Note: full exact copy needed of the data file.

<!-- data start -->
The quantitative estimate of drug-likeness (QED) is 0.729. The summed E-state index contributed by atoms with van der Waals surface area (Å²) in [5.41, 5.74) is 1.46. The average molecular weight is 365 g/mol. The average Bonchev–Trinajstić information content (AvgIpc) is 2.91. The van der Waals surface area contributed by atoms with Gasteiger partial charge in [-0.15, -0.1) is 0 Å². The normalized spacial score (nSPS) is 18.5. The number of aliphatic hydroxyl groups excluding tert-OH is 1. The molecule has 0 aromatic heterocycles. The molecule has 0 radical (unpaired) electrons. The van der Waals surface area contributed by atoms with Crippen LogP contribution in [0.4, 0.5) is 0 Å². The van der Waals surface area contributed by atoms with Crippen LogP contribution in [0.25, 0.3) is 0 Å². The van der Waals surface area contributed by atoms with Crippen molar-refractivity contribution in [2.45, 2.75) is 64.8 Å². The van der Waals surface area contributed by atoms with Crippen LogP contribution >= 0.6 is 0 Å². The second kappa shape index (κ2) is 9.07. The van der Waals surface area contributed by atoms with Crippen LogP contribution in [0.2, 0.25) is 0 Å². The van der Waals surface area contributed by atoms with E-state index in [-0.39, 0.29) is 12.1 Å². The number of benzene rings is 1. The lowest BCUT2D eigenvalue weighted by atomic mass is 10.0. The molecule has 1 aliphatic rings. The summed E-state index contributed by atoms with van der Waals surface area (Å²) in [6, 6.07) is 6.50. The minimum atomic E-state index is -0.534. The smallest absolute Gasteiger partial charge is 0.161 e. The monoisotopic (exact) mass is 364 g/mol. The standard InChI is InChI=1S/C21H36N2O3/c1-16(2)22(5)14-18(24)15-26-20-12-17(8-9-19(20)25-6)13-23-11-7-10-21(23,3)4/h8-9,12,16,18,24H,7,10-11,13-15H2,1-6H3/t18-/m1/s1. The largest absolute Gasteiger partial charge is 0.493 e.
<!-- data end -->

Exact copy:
The quantitative estimate of drug-likeness (QED) is 0.729. The summed E-state index contributed by atoms with van der Waals surface area (Å²) in [5.41, 5.74) is 1.46. The average molecular weight is 365 g/mol. The average Bonchev–Trinajstić information content (AvgIpc) is 2.91. The van der Waals surface area contributed by atoms with Gasteiger partial charge in [-0.15, -0.1) is 0 Å². The normalized spacial score (nSPS) is 18.5. The number of aliphatic hydroxyl groups excluding tert-OH is 1. The molecule has 0 aromatic heterocycles. The molecule has 0 radical (unpaired) electrons. The van der Waals surface area contributed by atoms with Crippen LogP contribution in [0.4, 0.5) is 0 Å². The van der Waals surface area contributed by atoms with Crippen LogP contribution in [0.25, 0.3) is 0 Å². The van der Waals surface area contributed by atoms with Crippen molar-refractivity contribution in [2.45, 2.75) is 64.8 Å². The van der Waals surface area contributed by atoms with Crippen LogP contribution >= 0.6 is 0 Å². The second kappa shape index (κ2) is 9.07. The van der Waals surface area contributed by atoms with Crippen LogP contribution in [0.2, 0.25) is 0 Å². The van der Waals surface area contributed by atoms with E-state index in [-0.39, 0.29) is 12.1 Å². The number of benzene rings is 1. The lowest BCUT2D eigenvalue weighted by atomic mass is 10.0. The molecule has 1 aliphatic rings. The summed E-state index contributed by atoms with van der Waals surface area (Å²) in [6, 6.07) is 6.50. The minimum atomic E-state index is -0.534. The smallest absolute Gasteiger partial charge is 0.161 e. The monoisotopic (exact) mass is 364 g/mol. The standard InChI is InChI=1S/C21H36N2O3/c1-16(2)22(5)14-18(24)15-26-20-12-17(8-9-19(20)25-6)13-23-11-7-10-21(23,3)4/h8-9,12,16,18,24H,7,10-11,13-15H2,1-6H3/t18-/m1/s1. The largest absolute Gasteiger partial charge is 0.493 e.